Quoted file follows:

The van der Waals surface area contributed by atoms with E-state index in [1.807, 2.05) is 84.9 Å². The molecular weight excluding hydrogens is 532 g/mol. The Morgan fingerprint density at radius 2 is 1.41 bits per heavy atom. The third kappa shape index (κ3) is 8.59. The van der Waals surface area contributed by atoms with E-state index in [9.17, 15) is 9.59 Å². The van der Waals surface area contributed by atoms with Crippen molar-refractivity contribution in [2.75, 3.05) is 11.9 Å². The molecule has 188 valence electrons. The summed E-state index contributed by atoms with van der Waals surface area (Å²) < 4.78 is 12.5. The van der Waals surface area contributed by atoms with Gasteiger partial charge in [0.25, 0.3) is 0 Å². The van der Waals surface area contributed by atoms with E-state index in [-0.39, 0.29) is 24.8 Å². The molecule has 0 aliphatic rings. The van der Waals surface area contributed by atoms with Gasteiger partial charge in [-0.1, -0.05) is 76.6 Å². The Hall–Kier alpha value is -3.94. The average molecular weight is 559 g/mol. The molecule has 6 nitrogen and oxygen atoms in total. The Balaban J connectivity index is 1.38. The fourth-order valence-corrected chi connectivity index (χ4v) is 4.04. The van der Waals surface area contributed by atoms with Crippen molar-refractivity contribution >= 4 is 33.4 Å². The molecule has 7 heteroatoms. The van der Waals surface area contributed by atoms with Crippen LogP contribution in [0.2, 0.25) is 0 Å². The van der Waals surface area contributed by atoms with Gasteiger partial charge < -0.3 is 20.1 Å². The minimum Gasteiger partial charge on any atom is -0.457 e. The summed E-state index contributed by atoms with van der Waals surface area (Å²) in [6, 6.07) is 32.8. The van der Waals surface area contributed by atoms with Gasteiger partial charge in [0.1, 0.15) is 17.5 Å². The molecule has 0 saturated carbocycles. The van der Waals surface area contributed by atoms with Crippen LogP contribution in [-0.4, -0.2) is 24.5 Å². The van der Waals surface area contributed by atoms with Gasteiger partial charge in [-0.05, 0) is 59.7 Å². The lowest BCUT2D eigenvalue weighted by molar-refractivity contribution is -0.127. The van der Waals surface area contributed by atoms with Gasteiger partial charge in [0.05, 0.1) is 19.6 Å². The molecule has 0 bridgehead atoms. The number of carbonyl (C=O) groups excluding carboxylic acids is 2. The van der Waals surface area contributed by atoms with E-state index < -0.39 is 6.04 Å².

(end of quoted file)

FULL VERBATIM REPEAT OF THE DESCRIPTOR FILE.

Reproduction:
The van der Waals surface area contributed by atoms with E-state index in [1.807, 2.05) is 84.9 Å². The molecular weight excluding hydrogens is 532 g/mol. The Morgan fingerprint density at radius 2 is 1.41 bits per heavy atom. The third kappa shape index (κ3) is 8.59. The van der Waals surface area contributed by atoms with E-state index in [9.17, 15) is 9.59 Å². The van der Waals surface area contributed by atoms with Crippen molar-refractivity contribution in [2.75, 3.05) is 11.9 Å². The molecule has 188 valence electrons. The summed E-state index contributed by atoms with van der Waals surface area (Å²) < 4.78 is 12.5. The van der Waals surface area contributed by atoms with Gasteiger partial charge in [0.25, 0.3) is 0 Å². The van der Waals surface area contributed by atoms with E-state index in [-0.39, 0.29) is 24.8 Å². The molecule has 0 aliphatic rings. The van der Waals surface area contributed by atoms with Gasteiger partial charge in [-0.1, -0.05) is 76.6 Å². The Hall–Kier alpha value is -3.94. The average molecular weight is 559 g/mol. The molecule has 6 nitrogen and oxygen atoms in total. The Balaban J connectivity index is 1.38. The fourth-order valence-corrected chi connectivity index (χ4v) is 4.04. The van der Waals surface area contributed by atoms with Crippen molar-refractivity contribution >= 4 is 33.4 Å². The molecule has 7 heteroatoms. The van der Waals surface area contributed by atoms with Crippen LogP contribution in [0.2, 0.25) is 0 Å². The van der Waals surface area contributed by atoms with Gasteiger partial charge < -0.3 is 20.1 Å². The minimum Gasteiger partial charge on any atom is -0.457 e. The summed E-state index contributed by atoms with van der Waals surface area (Å²) in [6, 6.07) is 32.8. The van der Waals surface area contributed by atoms with Gasteiger partial charge in [0.1, 0.15) is 17.5 Å². The molecule has 0 saturated carbocycles. The van der Waals surface area contributed by atoms with Crippen LogP contribution in [-0.4, -0.2) is 24.5 Å². The van der Waals surface area contributed by atoms with Gasteiger partial charge in [-0.05, 0) is 59.7 Å². The lowest BCUT2D eigenvalue weighted by molar-refractivity contribution is -0.127. The van der Waals surface area contributed by atoms with Gasteiger partial charge in [0.05, 0.1) is 19.6 Å². The molecule has 0 bridgehead atoms. The number of carbonyl (C=O) groups excluding carboxylic acids is 2. The van der Waals surface area contributed by atoms with E-state index < -0.39 is 6.04 Å².